And Baby Makes Three
Copyright© 2010 by Pedant
In the office on Friday, Mona had the usual wad of 'While You Were Out' slips and a wad of paper. "What's that?" I asked.
"A billet doux from your favourite staff member. And Chaz', I guess."
"Got it in one! He was unhappy about your decision to support Chaz. So this is our copy of his protest to Canberra."
"Do I need to worry about it?"
"I wouldn't think so."
"No. I think he's safe, too. But there's something in his cover letter that Kevin might be able to use."
"Should I read it? Or can to tell me?"
"You read the letter. I'll come in later and tell you what I think."
"Okay." I went to my office and began going through the messages. As usual, most went directly into the trash. I began thinking about Weena and how good she looked in maternity clothes. I guess I'd only recalled women in ugly tent-like things, somehow trying to veil themselves. Boy had things changed! Weena had some of the sexiest dresses and tops. She even had a suit for hospital meetings. In another few weeks she'd look like she'd swallowed a watermelon; right now it was only a football. I sighed and went back to the messages.
There were two that looked interesting. One was from a school in Northam. C.Y. O'Connor TAFE [=Technical and Further Education]. I knew that was in the wheatbelt, but nothing else. The last was from Curtin. Hmmm.
I went to the cover letter. It was full of empty rhetoric and rage. But then I hit the area that Mona was referring to – at least I presumed that. He must have used up his thesaurus. Chaz' behaviour was "intolerable" and "insufferable." My support of Chaz was "unendurable" and "insupportable." The entire experience was "harrowing." And "dire" and "shocking" and "maddening" were in there, too. Moreover, Mona was right: Kevin would use this against Watkins, who had failed to adduce anything of real substance where a promotion was concerned. Sigh.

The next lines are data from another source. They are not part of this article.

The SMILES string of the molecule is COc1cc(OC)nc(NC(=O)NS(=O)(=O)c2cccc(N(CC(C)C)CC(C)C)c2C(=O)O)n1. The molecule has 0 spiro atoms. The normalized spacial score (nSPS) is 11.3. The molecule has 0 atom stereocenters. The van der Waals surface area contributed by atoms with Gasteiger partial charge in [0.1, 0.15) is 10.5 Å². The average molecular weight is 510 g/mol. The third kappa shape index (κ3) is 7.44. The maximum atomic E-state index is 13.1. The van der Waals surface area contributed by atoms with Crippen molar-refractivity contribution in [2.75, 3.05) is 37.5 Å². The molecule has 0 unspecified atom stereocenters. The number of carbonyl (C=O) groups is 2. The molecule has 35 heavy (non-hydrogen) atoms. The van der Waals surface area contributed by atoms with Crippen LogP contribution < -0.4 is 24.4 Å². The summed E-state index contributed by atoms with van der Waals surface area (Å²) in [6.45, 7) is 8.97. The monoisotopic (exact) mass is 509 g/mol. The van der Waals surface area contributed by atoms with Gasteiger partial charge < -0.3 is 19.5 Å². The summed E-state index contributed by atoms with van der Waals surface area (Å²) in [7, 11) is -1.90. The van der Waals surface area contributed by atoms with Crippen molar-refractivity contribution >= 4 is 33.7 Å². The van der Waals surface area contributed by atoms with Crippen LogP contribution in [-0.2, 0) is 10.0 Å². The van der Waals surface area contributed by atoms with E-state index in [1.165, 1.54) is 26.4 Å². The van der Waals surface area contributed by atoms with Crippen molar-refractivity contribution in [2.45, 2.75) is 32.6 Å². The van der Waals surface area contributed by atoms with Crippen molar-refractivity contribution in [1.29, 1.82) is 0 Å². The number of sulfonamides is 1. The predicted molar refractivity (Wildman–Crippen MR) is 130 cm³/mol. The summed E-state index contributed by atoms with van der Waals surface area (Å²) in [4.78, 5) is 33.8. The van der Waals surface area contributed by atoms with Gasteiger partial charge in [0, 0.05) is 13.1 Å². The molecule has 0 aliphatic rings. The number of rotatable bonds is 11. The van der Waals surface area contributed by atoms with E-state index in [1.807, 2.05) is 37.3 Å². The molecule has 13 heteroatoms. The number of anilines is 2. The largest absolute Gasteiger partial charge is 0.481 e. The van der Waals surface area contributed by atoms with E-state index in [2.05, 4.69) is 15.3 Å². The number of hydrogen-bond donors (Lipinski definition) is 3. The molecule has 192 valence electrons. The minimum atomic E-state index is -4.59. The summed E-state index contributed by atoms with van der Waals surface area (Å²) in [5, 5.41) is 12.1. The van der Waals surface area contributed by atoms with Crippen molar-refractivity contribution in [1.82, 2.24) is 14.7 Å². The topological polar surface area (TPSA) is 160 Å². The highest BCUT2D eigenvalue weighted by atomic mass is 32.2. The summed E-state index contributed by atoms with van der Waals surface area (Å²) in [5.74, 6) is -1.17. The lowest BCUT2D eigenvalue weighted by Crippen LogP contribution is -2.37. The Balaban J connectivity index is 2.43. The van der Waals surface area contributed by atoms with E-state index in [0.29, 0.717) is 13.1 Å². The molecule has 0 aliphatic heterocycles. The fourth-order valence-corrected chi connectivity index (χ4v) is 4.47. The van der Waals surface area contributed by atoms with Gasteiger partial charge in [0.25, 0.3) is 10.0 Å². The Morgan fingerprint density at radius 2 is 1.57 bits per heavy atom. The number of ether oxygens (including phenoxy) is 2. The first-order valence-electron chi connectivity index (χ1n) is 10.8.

I phoned Northam. It was less than a problem. They wanted me to come and talk to students at their "farm" -- which was, apparently, run in cooperation with Curtin. I guessed that the other message was from the "opposite number." I said that I'd be delighted, but that my wife was expecting, and that I was planning to "stick around" till mid-May. It turned out that they wanted me in June. I said that was fine and told them to arrange things with Mona when they had a date and time; but that I'd most likely drive from Perth, as that would be simple.
Mona came in before I phoned Curtin. "Did you see it?"
"How could I avoid it? He is an idiot."
"No publications. No external talks. No innovative analyses. At least I didn't have to enter and print it all."
"You see. You understand how it machinery works – and what oils the gears."
"Part of it is luck. You were sent to Monkey Mia last year because you were the only entomologist available. That led to your meeting the commander. And that to your medal. You spoke to the wine guys and volunteered at SciTech, so now other places know they can get you. You don't need to write a book. But you need to be active."
"Thanks, Mona. Or should I call you 'mum'?" She laughed. "Anyway, I told the TAFE at Northam that I'd come in June and that they should call you about arrangements. I'll call Curtin, but it'll be about the same thing – apparently they've got a cooperative programme."
"Right. I'll make a note on the calendar." She picked up the dossier. "Did you read his resume?"
"You should have. He's older than you think."
"And I'm willing to wager that Kevin suggests retirement as a way of extracting himself from an 'intolerable' work environment."
"No bet. Mrs. Hollister's little boy is no idiot." She laughed again. "I'm going to leave early. I've got some supplies to purchase: this is paint the baby's room weekend."
"Did you pick a name?"